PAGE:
Dear Clearwater,

The first time I set foot on a sailboat was when I joined the Winter maintenance crew in Feb. 1999. Saugerties? Never heard of it, but there I went anyway. I could find my way around a basic toolbox, but was suddenly surrounded with completely unfamiliar implements like caulking mallets and fids. It was a steep learning curve, but as one of the Captains used to say, “Just make it happen!”

Becky and Carrie (the experienced Winter crew) introduced me to the finer points of heating up pitch to touch up the deck seams and showed me how to properly refurbish the components of a block (which is NOT a pulley!). The barn housed a huge array of tools and rigging, so looking for the right one was a great excuse to warm up by the wood-burning stove. It was also a great spot to make baggy wrinkles with volunteers on the monthly potluck nights. And back at the crew apartment, Becky played a mean penny whistle.

Soon I knew how to check on the bubbler system that kept the hull from getting iced in, while occasionally dodging an angry swan. As Winter wore on, I started hearing mention of “boom day.” The boom had been laying across a  series of saw-horses so it could be sanded and painted. On “boom day”, a huge crowd of awesome volunteers materialized to shoulder the immense spar from the sawhorses onto the boat. What an operation!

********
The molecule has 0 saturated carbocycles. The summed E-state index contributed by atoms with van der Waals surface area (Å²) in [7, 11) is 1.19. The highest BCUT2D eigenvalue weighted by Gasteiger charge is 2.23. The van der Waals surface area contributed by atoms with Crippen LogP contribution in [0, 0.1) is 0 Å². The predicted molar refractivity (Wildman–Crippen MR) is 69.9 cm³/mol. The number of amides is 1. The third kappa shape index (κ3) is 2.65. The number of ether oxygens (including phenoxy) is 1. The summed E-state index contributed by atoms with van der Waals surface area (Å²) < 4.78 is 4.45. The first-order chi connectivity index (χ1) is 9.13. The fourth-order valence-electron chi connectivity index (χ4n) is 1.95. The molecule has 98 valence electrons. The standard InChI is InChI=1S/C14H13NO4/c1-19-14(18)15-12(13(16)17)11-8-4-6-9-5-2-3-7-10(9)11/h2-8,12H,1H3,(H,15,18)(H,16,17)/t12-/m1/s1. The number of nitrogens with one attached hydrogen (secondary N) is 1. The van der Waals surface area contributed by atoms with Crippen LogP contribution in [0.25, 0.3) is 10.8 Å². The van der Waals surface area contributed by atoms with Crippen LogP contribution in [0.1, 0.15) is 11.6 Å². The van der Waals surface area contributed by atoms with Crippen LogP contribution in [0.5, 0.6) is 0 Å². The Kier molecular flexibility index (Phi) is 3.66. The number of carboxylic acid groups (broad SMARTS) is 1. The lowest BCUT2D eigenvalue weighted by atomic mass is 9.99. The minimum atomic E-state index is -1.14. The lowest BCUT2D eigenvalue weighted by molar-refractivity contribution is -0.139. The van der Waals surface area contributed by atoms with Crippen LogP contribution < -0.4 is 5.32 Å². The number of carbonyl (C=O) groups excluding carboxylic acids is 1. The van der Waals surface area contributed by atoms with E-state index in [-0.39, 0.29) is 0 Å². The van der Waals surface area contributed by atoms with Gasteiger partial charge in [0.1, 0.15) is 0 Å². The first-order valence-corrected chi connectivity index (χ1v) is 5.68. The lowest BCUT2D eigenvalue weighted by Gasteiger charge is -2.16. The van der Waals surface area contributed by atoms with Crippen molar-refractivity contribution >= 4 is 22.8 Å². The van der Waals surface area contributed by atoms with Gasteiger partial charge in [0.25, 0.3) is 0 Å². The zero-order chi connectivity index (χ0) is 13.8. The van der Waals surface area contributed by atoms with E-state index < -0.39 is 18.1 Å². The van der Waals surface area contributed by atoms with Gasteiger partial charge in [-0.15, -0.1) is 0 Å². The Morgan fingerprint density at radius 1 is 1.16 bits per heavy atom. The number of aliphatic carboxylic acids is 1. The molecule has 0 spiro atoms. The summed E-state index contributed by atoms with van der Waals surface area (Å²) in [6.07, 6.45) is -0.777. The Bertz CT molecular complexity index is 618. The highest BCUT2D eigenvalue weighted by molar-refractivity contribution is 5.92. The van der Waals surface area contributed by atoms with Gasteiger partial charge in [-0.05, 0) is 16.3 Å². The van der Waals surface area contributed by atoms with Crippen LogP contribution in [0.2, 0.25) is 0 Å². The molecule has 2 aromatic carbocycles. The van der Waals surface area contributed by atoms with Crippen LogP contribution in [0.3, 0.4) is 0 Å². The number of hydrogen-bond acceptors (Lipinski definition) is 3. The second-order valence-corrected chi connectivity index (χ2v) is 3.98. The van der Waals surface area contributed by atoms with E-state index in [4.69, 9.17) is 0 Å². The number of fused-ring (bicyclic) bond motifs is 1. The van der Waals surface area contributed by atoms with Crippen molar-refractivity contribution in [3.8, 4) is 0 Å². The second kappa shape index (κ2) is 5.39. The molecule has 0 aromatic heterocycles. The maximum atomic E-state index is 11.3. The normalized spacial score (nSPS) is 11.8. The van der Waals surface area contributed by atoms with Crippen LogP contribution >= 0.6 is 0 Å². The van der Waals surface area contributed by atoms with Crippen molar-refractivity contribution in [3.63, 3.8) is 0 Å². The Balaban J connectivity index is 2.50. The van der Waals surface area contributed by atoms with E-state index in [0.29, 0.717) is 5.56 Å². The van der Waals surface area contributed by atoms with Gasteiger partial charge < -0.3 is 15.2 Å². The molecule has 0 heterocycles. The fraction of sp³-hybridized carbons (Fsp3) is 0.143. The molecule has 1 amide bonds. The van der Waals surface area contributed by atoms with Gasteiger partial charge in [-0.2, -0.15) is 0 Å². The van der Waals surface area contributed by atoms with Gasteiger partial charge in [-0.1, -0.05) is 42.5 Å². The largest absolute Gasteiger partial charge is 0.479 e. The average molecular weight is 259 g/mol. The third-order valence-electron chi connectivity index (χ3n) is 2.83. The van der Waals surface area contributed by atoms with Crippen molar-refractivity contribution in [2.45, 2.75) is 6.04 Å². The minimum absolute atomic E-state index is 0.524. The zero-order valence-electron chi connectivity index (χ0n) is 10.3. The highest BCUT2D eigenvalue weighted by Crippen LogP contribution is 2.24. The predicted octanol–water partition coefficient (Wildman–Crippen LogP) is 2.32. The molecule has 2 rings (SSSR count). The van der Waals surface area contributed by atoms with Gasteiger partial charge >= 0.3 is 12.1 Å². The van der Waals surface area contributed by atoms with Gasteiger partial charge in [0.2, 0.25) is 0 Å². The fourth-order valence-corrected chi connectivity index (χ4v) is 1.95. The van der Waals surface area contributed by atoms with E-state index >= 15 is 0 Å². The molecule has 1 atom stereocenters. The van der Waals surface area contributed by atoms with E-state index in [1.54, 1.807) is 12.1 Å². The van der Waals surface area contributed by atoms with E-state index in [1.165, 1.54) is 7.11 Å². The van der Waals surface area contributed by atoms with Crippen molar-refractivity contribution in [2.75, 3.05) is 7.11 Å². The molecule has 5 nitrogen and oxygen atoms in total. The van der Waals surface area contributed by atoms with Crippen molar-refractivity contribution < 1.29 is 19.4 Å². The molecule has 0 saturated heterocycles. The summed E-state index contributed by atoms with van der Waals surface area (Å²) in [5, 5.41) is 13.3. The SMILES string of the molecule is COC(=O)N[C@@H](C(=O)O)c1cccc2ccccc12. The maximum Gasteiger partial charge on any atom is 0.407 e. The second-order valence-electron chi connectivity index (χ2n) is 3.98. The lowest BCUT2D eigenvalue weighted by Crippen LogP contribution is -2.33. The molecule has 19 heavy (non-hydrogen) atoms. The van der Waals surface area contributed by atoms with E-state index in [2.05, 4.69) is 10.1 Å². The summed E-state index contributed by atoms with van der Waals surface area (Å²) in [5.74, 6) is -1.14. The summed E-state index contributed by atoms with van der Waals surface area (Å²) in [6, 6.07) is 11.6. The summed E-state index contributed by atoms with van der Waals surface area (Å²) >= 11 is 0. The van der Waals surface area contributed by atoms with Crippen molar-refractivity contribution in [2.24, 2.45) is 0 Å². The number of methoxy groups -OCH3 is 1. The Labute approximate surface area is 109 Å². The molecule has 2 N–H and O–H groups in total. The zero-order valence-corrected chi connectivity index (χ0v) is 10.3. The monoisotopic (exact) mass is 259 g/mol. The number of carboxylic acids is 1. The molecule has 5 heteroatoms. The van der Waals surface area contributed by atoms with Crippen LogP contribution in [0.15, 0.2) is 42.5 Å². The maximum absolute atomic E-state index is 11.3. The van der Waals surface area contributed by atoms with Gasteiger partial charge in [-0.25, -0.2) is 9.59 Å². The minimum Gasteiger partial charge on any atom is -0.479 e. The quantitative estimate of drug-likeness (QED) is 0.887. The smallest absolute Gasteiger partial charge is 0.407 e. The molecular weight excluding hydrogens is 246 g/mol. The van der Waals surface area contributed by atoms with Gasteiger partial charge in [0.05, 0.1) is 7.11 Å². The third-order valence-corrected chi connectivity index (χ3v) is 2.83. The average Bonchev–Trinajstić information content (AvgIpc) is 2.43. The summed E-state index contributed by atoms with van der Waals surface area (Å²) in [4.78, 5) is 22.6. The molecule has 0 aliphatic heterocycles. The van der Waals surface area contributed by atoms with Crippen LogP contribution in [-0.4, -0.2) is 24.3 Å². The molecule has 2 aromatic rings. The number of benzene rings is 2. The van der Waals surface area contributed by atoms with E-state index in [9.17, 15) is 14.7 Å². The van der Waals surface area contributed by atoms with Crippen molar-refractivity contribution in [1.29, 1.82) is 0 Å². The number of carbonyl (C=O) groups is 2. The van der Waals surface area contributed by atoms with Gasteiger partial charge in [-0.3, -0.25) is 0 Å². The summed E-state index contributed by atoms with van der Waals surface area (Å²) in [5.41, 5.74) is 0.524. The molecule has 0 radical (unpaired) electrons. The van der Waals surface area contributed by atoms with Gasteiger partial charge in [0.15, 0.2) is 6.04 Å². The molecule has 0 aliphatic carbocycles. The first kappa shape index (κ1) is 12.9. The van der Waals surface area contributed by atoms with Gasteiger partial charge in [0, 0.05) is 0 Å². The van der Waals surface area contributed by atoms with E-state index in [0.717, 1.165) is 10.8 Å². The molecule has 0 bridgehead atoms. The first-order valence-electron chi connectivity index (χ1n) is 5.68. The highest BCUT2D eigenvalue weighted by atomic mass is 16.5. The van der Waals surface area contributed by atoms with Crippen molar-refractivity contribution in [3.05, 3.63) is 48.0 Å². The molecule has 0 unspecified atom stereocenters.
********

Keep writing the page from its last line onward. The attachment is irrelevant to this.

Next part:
Rigging ensued and somehow that Spring I became (a very green) deckhand.  It was disorienting to me as we veered away from the dock for the first sail.  “It’s moving!”, I thankfully did not say out loud.

That Spring I frantically absorbed as much as I could about sailing and used my experience to get a chance to spend the Fall working on a boat in the Pacific. Gratefully, I returned to Clearwater for the next Winter maintenance period. For the first part of that Winter, we were hauled out at a boatyard in the Port of Albany and lived aboard. From the ground we could scrape barnacles off the hull, since haul-out allowed access to parts of the boat I’d never seen before.

When we finished haul-out, we transited to Saugerties for the rest of the Winter. 

One morning as we started our work day, Captain JC Parker announced that it was a day off!  He wouldn’t tell us where we were going, but we piled into vehicles and headed north.  We arrived at a small body of water that was frozen solid—with what looked like small, wooden sailboats darting across it at unbelievably high speeds. Ice boating! I’d never seen anything like it.  After a long while of staring at the boats longingly, some of the owners let us try a quick ride. Amazing! 

Later, I became the Onboard Educator and it was incredible to help introduce thousands of students to the estuary in their own backyard. And each week, a group of volunteers from all walks of life used vacation time or part of their summer break to live aboard. They took that leap and the program thrived as a result. I’m so grateful for all the incredible volunteers and crew members I met. Clearwater hooked me on sailing and now I sail (usually smaller boats) any chance I get, sometimes with former Clearwater shipmates. It was an honor to have a turn aboard and it’s so fun to see the dynamic ideas new crews bring to the program. 

Maybe most importantly, I know a caulking mallet when I see one.

Shelley Berlincourt